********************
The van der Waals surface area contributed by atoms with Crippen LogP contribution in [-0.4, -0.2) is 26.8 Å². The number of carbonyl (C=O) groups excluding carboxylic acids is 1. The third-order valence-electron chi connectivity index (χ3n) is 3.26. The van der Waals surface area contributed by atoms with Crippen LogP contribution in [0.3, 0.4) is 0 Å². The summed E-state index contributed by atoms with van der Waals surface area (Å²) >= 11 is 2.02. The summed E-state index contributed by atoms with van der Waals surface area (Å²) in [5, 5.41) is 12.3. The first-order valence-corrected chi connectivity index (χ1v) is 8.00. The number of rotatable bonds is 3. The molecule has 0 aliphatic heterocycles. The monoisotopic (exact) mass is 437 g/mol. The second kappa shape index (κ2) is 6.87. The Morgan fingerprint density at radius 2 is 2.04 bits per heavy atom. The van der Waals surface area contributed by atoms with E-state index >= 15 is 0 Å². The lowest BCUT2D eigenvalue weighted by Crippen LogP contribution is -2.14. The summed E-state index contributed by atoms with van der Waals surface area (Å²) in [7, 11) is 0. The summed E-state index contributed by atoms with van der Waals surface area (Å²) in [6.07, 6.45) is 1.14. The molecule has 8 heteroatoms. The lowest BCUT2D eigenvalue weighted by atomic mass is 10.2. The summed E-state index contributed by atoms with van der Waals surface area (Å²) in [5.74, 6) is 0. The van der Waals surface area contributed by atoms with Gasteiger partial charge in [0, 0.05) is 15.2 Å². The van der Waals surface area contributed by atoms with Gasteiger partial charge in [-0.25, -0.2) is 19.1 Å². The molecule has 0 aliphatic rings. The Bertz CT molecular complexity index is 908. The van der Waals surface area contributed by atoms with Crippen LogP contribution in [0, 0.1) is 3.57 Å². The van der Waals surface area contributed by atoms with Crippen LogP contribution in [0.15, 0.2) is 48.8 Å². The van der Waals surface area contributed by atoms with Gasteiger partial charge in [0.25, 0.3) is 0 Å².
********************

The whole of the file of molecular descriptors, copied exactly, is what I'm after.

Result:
The van der Waals surface area contributed by atoms with Crippen LogP contribution in [-0.4, -0.2) is 26.8 Å². The number of carbonyl (C=O) groups excluding carboxylic acids is 1. The third-order valence-electron chi connectivity index (χ3n) is 3.26. The van der Waals surface area contributed by atoms with Crippen LogP contribution in [0.3, 0.4) is 0 Å². The summed E-state index contributed by atoms with van der Waals surface area (Å²) >= 11 is 2.02. The summed E-state index contributed by atoms with van der Waals surface area (Å²) in [5, 5.41) is 12.3. The first-order valence-corrected chi connectivity index (χ1v) is 8.00. The number of rotatable bonds is 3. The molecule has 0 aliphatic heterocycles. The monoisotopic (exact) mass is 437 g/mol. The second kappa shape index (κ2) is 6.87. The Morgan fingerprint density at radius 2 is 2.04 bits per heavy atom. The van der Waals surface area contributed by atoms with E-state index >= 15 is 0 Å². The lowest BCUT2D eigenvalue weighted by Crippen LogP contribution is -2.14. The summed E-state index contributed by atoms with van der Waals surface area (Å²) in [7, 11) is 0. The summed E-state index contributed by atoms with van der Waals surface area (Å²) in [6.07, 6.45) is 1.14. The molecule has 8 heteroatoms. The lowest BCUT2D eigenvalue weighted by atomic mass is 10.2. The summed E-state index contributed by atoms with van der Waals surface area (Å²) in [5.74, 6) is 0. The van der Waals surface area contributed by atoms with Gasteiger partial charge in [0, 0.05) is 15.2 Å². The van der Waals surface area contributed by atoms with Gasteiger partial charge in [-0.25, -0.2) is 19.1 Å². The molecule has 0 aliphatic rings. The Bertz CT molecular complexity index is 908. The van der Waals surface area contributed by atoms with Crippen LogP contribution in [0, 0.1) is 3.57 Å². The van der Waals surface area contributed by atoms with Crippen LogP contribution in [0.15, 0.2) is 48.8 Å². The van der Waals surface area contributed by atoms with Gasteiger partial charge in [0.25, 0.3) is 0 Å².